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Re: language-tagged literal datatypes

From: Antoine Zimmermann <antoine.zimmermann@insa-lyon.fr>
Date: Fri, 26 Aug 2011 17:22:32 +0200
Message-ID: <4E57BA38.4050405@insa-lyon.fr>
To: public-rdf-wg@w3.org
Richard, Pat, Pierre-Antoine (and all),


Let me re-examine the alternatives. We apparently all agree that there 
must be a new class rdf:LangString, but there's some disagreement on 
what it should exactly be.



A. What if it is not a datatype?

  - DATATYPE("foo"@en) should not return rdf:LangString, since it would 
not be a datatype, unless the SPARQL WG agrees to make an exception.
  - The interpretation of language-tagged literals would have to be 
defined separately, as it is already the case in RDF 2004.
  - A datatype like rdf:PlainLiteral would still be needed to be able to 
build the kind of custom datatypes that can be defined in OWL (e.g., 
lower case British English strings).

I think that this option (rdf:LangString not a datatype) would be 
acceptable if we additionally introduce language-specific datatypes. 
Otherwise, it seems the improvement is too limited.


B. What if it is a datatype?

If it's a datatype, rdf:LangString must have exactly all the 
characteristics that all datatypes have. It must follow the definition. 
Now, the definition can either be kept as is (as in RDF 2004) or modified.
  B1: If we keep the RDF 2004 definition, I think we can't really do any 
better than what the rdf:PlainLiteral spec is doing. The difference is 
that we do not need to deal with untagged plain literals, so the lexical 
form is quite straightforward: "foo@en"^^rdf:LangString would be the 
abstract syntax of "foo"@en.
  B2: If we change the definition of datatypes, I can see two ways:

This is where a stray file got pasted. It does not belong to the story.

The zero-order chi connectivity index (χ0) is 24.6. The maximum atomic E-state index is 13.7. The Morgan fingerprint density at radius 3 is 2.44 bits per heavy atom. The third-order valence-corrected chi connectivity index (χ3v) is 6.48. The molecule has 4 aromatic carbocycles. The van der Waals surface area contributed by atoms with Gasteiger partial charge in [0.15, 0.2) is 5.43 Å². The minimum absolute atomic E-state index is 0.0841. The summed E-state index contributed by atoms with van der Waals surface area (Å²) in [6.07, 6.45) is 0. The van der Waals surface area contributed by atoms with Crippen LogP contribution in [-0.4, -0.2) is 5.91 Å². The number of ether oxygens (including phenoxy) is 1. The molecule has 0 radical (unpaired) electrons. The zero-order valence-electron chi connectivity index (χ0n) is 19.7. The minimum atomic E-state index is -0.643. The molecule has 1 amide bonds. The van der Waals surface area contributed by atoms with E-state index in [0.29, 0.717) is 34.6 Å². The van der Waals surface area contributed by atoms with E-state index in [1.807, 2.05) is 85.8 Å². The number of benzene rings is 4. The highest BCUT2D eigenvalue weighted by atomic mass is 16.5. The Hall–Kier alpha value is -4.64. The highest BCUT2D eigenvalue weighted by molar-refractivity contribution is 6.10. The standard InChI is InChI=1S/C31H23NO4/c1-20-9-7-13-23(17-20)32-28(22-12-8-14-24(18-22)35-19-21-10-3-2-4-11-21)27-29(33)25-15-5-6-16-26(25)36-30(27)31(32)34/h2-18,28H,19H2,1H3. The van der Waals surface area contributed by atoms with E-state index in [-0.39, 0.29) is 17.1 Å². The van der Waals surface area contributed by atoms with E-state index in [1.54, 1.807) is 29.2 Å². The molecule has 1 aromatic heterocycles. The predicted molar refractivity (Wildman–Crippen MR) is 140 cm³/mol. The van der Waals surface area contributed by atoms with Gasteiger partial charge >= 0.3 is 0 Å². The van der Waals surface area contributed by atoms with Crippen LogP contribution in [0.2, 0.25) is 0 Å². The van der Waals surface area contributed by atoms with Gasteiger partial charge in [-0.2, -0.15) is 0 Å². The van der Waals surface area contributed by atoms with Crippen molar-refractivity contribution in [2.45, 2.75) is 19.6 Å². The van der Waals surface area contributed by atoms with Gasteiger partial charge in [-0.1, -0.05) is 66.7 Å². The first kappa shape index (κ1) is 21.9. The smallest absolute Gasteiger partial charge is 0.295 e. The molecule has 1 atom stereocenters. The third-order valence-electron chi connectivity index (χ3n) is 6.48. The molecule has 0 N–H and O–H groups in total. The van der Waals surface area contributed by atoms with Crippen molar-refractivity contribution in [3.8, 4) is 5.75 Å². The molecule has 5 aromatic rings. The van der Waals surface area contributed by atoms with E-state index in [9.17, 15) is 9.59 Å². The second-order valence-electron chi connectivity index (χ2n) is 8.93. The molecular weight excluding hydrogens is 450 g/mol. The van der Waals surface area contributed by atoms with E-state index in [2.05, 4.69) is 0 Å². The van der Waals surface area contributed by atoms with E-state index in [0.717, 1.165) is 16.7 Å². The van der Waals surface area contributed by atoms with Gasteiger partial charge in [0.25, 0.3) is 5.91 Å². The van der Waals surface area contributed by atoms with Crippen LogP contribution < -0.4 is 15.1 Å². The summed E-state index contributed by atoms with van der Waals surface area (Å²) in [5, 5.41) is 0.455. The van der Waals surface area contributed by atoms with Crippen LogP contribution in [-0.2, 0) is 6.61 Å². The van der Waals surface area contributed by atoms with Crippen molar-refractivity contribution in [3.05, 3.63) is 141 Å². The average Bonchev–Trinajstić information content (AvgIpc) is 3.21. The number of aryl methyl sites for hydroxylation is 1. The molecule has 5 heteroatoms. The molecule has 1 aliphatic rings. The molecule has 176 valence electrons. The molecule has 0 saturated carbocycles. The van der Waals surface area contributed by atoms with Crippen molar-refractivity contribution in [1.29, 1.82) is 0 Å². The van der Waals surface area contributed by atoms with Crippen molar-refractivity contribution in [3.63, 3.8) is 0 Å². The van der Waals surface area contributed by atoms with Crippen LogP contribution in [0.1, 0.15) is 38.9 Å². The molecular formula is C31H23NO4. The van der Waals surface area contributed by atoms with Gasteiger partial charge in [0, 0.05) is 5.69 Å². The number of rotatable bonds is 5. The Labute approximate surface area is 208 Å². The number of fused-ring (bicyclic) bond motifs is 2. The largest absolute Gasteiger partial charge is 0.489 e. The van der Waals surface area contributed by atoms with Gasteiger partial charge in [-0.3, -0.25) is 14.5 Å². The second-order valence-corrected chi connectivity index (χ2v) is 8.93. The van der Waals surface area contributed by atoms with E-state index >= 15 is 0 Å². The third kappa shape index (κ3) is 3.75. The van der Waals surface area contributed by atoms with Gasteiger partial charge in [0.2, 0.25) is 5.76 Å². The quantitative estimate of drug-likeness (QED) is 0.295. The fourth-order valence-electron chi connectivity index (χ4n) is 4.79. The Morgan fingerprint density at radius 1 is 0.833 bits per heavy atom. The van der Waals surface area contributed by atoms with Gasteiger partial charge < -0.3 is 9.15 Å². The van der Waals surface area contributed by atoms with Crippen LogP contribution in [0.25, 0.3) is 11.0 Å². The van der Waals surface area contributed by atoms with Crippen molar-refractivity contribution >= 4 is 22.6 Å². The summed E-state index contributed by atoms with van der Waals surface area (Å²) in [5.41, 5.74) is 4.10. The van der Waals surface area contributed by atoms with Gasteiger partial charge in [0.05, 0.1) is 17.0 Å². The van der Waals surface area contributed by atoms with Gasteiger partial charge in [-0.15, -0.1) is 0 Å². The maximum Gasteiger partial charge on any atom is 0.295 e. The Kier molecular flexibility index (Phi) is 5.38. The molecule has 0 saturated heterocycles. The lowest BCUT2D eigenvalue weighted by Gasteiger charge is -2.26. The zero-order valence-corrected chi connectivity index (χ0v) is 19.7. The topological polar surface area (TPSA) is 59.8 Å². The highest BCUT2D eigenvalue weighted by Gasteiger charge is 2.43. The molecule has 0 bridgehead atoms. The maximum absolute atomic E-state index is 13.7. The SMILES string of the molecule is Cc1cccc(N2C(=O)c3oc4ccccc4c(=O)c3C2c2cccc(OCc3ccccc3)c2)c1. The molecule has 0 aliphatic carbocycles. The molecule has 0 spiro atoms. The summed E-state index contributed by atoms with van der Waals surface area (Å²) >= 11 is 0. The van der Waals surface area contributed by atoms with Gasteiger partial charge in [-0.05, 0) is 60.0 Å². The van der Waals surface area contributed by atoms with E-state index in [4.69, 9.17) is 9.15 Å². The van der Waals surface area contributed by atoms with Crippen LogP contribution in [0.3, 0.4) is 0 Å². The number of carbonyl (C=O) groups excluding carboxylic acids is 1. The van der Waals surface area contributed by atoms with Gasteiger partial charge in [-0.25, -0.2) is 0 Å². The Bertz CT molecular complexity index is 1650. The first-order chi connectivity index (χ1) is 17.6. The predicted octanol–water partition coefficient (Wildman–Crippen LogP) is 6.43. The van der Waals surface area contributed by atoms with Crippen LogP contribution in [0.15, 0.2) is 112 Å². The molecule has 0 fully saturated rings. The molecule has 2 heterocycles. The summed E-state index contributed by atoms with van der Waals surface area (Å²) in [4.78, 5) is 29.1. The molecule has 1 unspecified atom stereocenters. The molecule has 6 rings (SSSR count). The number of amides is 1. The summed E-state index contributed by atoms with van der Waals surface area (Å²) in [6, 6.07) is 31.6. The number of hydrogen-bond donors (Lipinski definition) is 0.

*B2x: do as Pat suggested, that is, allow the lexical space to 
contain tuples; then everything else follows the standard definitions 
(DATATYPE("foo"@en) is as per the normal rule, the semantics is as per 
the normal semantics of typed literals, etc)
   *B2y: include in the definition of datatypes an exception, that is, 
say "A datatype is either: (i) a combination of 3 parts: lexical space, 
value space and L2V; or (ii) rdf:LangString. Then you have to define the 
semantics of rdf:LangString literals differently from other types, since 
there is no L2V. DATATYPE("foo"@en) would follow the normal rule.

Whichever path we choose, we could also introduce language-specific 
datatypes.

Personally, I have no problem with B1, it's straightforward, has the 
advantages of rdf:PlainLiteral without the awkward "@" for 
non-lang-tagged strings (since it does not deal with non-lang-tagged 
strings at all) and it has a better name.
Then I prefer B2x over B2y, but could live with either solutions.


Hope this helps,
-- 
Antoine Zimmermann
Researcher at:
Laboratoire d'InfoRmatique en Image et Systèmes d'information
Database Group
7 Avenue Jean Capelle
69621 Villeurbanne Cedex
France
Tel: +33(0)4 72 43 61 74 - Fax: +33(0)4 72 43 87 13
Lecturer at:
Institut National des Sciences Appliquées de Lyon
20 Avenue Albert Einstein
69621 Villeurbanne Cedex
France
antoine.zimmermann@insa-lyon.fr
http://zimmer.aprilfoolsreview.com/
Received on Friday, 26 August 2011 15:23:44 GMT

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